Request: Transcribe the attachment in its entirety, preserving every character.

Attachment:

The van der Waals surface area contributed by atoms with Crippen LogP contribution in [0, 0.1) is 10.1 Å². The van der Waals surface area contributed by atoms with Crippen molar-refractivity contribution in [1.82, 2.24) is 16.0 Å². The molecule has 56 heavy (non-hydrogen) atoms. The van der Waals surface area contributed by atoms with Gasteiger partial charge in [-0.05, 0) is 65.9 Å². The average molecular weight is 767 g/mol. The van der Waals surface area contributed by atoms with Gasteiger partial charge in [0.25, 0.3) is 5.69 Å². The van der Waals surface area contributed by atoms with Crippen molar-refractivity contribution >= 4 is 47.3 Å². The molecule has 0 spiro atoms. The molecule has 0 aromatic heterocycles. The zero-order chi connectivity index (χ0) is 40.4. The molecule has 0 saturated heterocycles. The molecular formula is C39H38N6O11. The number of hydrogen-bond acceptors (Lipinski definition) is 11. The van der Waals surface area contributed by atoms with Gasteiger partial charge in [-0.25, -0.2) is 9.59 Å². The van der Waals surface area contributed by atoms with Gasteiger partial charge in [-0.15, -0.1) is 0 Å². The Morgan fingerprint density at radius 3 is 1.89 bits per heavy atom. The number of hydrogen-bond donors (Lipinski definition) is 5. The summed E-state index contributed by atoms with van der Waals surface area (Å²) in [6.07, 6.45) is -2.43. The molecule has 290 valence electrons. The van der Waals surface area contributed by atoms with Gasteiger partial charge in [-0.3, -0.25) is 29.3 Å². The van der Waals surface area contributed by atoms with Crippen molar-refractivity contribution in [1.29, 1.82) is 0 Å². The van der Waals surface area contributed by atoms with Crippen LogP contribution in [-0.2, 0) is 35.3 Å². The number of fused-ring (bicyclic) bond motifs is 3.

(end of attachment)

The van der Waals surface area contributed by atoms with Crippen LogP contribution in [0, 0.1) is 10.1 Å². The van der Waals surface area contributed by atoms with Crippen molar-refractivity contribution in [1.82, 2.24) is 16.0 Å². The molecule has 56 heavy (non-hydrogen) atoms. The van der Waals surface area contributed by atoms with Gasteiger partial charge in [-0.05, 0) is 65.9 Å². The average molecular weight is 767 g/mol. The van der Waals surface area contributed by atoms with Gasteiger partial charge in [0.25, 0.3) is 5.69 Å². The van der Waals surface area contributed by atoms with Crippen molar-refractivity contribution >= 4 is 47.3 Å². The molecule has 0 spiro atoms. The molecule has 0 aromatic heterocycles. The zero-order chi connectivity index (χ0) is 40.4. The molecule has 0 saturated heterocycles. The molecular formula is C39H38N6O11. The number of hydrogen-bond acceptors (Lipinski definition) is 11. The van der Waals surface area contributed by atoms with Gasteiger partial charge in [-0.25, -0.2) is 9.59 Å². The van der Waals surface area contributed by atoms with Gasteiger partial charge in [-0.15, -0.1) is 0 Å². The Morgan fingerprint density at radius 3 is 1.89 bits per heavy atom. The number of hydrogen-bond donors (Lipinski definition) is 5. The summed E-state index contributed by atoms with van der Waals surface area (Å²) in [6.07, 6.45) is -2.43. The molecule has 290 valence electrons. The van der Waals surface area contributed by atoms with Gasteiger partial charge in [-0.3, -0.25) is 29.3 Å². The van der Waals surface area contributed by atoms with Crippen molar-refractivity contribution in [1.29, 1.82) is 0 Å². The van der Waals surface area contributed by atoms with Crippen LogP contribution in [-0.2, 0) is 35.3 Å². The number of fused-ring (bicyclic) bond motifs is 3.